Thursday, June 29, 2006
- Cheaper transaction pricing. Process credit cards for less! Hooray.
- As a retailer, you're probably wondering: what's the catch?
- You also get: Google telling its users that they're "protecting" customers "against" commercial spam (from you, the inherently suspicious retailer the customer just happens to have chosen to deal with)
- Google getting data about your customers they really don't think you should have, but it's fine that they have it
Google has been trading money for user data in much of what they've done recently. Google Analytics is free, for example.
I'm guessing that means data is very valuable. So, that's why you're getting a deal.
It would be easy enough to listen to various counter-arguments here. But there's this nagging feeling you get, and sometimes you have to listen to that nagging feeling. Let's say I sell sculptures of giant, genetically-engineered French fries. The world is beating a path to my door. My customer data contains various trade secrets, etc. These are *my* customers. I want them to stay that way, in as many respects as legally and morally possible. I don't want parts of that relationship to start leaking out to the bank, the Mayor, Jay Leno, or some search engine guys. Not unless the bank, the Mayor, Jay Leno, or Google actually bought stock in my company (we'll call it GigaFries, Inc.), or lent it money.
The other nagging feeling I have is that Google is currying favor with "users" by being inherently suspicious of "merchants" in its rhetoric. It's a "judge and jury" approach to business ethics that is starting to wear thin. Back when I didn't know many big words, I believe we called that "elitism".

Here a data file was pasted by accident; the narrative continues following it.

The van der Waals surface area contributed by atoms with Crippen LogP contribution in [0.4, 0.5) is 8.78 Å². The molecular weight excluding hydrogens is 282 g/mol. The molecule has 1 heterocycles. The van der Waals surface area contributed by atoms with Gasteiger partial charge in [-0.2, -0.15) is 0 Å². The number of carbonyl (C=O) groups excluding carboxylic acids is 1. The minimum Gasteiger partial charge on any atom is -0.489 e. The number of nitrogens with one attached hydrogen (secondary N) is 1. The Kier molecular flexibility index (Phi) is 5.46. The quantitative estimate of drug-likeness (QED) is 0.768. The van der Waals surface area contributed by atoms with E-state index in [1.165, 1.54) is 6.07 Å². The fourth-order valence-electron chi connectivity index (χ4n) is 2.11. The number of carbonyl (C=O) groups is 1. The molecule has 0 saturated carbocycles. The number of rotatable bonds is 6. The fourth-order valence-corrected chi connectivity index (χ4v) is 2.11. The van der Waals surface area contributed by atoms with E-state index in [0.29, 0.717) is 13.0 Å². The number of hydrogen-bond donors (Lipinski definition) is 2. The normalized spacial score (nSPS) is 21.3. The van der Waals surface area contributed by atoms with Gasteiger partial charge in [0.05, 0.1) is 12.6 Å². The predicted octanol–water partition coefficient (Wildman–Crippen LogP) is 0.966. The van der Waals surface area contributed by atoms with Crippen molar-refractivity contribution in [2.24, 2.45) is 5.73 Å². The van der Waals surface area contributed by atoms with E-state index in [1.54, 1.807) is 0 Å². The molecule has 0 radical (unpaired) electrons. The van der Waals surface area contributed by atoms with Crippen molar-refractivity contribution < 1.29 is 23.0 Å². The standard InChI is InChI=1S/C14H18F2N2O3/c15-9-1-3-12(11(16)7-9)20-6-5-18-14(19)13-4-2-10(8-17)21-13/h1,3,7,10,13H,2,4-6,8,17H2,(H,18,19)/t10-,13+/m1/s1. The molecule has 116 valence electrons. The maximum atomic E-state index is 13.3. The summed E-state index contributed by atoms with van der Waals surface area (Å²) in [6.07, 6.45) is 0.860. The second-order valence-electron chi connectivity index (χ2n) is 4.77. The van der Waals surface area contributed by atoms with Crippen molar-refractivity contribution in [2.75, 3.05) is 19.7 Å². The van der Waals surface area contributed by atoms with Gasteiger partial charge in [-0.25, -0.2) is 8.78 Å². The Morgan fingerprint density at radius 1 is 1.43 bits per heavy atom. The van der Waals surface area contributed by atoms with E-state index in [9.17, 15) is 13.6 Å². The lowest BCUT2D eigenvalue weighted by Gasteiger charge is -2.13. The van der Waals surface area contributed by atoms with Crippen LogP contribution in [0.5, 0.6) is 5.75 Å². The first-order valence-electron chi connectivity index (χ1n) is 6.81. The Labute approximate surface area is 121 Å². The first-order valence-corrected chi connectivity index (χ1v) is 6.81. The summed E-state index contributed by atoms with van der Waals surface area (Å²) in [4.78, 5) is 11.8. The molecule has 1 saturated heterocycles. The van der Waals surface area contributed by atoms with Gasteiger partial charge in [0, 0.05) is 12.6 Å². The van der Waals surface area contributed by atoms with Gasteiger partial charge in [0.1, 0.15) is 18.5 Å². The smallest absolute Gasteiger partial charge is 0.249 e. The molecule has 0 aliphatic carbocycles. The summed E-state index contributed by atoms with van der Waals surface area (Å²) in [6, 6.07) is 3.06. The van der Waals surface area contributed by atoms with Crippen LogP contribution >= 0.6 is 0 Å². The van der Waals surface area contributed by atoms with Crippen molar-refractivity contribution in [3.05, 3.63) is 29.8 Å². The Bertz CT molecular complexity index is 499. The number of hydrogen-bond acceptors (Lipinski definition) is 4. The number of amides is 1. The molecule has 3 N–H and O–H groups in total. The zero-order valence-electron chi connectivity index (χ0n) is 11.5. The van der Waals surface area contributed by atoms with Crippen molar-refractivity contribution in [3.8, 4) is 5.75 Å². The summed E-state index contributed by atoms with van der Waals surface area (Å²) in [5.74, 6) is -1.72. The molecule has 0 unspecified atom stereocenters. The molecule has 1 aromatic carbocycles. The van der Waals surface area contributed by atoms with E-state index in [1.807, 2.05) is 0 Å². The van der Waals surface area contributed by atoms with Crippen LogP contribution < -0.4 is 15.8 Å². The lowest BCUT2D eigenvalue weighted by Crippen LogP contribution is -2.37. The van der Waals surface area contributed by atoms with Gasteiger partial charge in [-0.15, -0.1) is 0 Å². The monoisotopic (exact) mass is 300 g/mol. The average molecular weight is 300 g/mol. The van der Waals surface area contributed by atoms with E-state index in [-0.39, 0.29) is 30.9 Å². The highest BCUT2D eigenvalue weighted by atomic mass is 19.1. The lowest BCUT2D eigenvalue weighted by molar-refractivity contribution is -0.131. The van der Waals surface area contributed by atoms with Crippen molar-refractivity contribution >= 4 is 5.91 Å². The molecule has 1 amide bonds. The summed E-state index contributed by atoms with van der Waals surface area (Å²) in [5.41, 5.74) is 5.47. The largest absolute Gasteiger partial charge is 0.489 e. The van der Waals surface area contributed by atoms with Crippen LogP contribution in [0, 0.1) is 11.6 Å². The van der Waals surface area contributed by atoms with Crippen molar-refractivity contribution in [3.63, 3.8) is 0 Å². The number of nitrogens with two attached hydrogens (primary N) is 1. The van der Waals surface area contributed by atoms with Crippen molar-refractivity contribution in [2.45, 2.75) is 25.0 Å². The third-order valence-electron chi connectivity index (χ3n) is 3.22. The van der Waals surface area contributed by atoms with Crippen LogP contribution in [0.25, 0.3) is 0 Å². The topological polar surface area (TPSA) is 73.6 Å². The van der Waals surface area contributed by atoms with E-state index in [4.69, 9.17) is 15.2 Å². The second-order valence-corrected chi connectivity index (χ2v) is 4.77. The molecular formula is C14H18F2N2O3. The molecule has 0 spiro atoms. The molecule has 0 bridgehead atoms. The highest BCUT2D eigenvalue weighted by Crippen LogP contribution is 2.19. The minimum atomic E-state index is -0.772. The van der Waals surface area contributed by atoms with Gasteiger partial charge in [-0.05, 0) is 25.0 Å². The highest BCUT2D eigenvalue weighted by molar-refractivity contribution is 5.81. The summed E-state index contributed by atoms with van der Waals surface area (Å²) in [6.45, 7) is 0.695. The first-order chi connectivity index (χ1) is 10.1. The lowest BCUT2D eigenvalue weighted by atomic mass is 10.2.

So - it's not just about a good product, or better usability. It's about much more than that. On paper, it would be great if as a consumer, I could buy without re-entering my details. That's been one of the real drivers of Amazon as a leader. No doubt all of eBay, Google, Amazon, Microsoft, Yahoo, and others would love it if their universal payments system became the standard. They can't all become the standard, unfortunately. Will Google's? Obviously their brand and existing relationships with merchants gives them a headstart, and the "predatory pricing" (CNET's term) gives them a second wind. Note that merchants are even being offered *free* transactions based on how much AdWords advertising they do! So take whatever you pay in transaction fees per month - if you spend a lot on AdWords - and it now feels like you're just burning money needlessly with your current transaction processing provider, be that $50, $200, or whatnot.
But it's hard to say at this stage whether all of this will lead to widespread adoption of Google's service.
Good summary here at CNET. Chris Sherman's article here is excellent. Here is Google's side of the story. This latter - the comments by product manager Eric Lange - shows that Google is going to be using pretty much the biggest hammer they have to induce merchants to adopt their solution. They'll put a "badge" next to AdWords ads run by merchants that offer Google Checkout. A seal of approval, if you will, implying something about the merchant (they're trustworthy?) that in reality proves only one thing: they've opted to use Google's payment processing service. Will this impact quality scores for ad ranking purposes, too? Directly? Indirectly, by impacting clickthrough rates? Sledgehammer!
For me, it's easy enough to come out on the "dislike" side of this announcement. It makes the AdWords auction more complicated. (What if one advertiser is a lead generator only, or sells high cost relationships, and another is a normal retailer? Too confusing with the badges implying that one business is "sealed" by Google, and another isn't.) It ties one's business choices to one's free use of the ad program. Freedom is reduced. New Hampshire is not impressed.
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And for a glowing review of the pioneering 1st ed. of the book, check out this review, by none other than Google's Matt Cutts.
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